With the growth and concentration of urban areas, methods for minimizing the impacts of fragmentation and habitat loss on biodiversity are needed. Spatial Conservation Prioritization (SCP) methods, which holistically assess the connectivity of urban areas, provide an effective tool for prioritizing conservation efforts, but producing these analyses require large amounts of high-quality data on e.g., the spatial distribution of biodiversity features in the area. An index-based approach is a simpler way to evaluate the ecological quality of single corridors, and could be a cheaper alternative to SCP methods, especially in cases where prior environmental data is limited or there is a frequent need for new analyses. In this study, I created an index-based method to evaluate the ecological quality and functionality of wildlife corridors. The three-step approach included a literature review on factors affecting the functionality of wildlife corridors as well as the building and testing of the index. The main objective in creating the index was to provide a tool that is easy to use and interpret, and that could be used in decision-making to minimize human impact on nature. The index is based on scientific literature and provides information on the ecological functionality of wildlife corridors in facilitating the dispersal of organisms. From the literature review I identified certain key elements of functionality for wildlife corridors. These elements included sufficient width of the corridor to form an undisturbed core habitat, the absence of barriers and disturbance within the corridor and the connectivity of the corridor habitat itself. When tested on fictitious example corridors, the index was able to differentiate wildlife corridors according to their ecological quality. To further test the index, it was applied on a real-world wildlife corridor located in Uusimaa as a case study. The index was found to be effective on evaluating the ecological functionality of wildlife corridors, but further development needs were also discovered. The most important next steps are to fine-tune the parameter values given to factors hindering dispersal (resistance values) based on an extended literature review, and systematic testing on real-world corridors to spot irregularities and possible mistakes. At its current state the index can be used to identify features that impede or promote the ecological functionality of the corridor, even without extensive prior inventories on the areas’ biodiversity features.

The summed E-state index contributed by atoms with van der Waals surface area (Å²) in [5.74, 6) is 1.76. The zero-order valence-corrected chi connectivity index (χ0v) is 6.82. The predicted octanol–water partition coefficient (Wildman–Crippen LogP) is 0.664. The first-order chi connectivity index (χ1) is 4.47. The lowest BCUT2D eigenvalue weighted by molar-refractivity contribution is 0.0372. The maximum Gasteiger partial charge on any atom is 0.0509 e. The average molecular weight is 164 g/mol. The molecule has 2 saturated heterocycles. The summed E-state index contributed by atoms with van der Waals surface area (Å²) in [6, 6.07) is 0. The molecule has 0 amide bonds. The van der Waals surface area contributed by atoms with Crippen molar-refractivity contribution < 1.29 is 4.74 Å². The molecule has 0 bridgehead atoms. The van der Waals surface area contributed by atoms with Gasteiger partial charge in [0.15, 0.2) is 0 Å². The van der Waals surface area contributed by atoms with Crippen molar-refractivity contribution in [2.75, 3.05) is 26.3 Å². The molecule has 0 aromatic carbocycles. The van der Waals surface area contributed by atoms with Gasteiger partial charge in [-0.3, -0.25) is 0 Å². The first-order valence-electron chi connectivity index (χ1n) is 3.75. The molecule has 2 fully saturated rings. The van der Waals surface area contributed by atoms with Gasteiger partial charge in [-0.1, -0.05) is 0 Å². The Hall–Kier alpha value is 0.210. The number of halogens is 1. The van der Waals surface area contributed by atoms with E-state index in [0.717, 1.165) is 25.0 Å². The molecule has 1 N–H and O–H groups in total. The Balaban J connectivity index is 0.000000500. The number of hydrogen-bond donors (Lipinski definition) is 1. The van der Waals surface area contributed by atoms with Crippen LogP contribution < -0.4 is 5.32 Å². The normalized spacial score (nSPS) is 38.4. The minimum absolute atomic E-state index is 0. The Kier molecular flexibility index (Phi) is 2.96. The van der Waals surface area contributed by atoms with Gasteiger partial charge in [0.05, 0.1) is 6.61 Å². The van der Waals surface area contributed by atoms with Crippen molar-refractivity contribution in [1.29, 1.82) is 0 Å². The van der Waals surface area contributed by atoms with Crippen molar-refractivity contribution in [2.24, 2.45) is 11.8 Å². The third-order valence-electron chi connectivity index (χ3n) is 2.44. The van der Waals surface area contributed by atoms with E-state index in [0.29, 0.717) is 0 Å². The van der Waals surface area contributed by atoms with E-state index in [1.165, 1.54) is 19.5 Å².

• Levo, Martti (2023)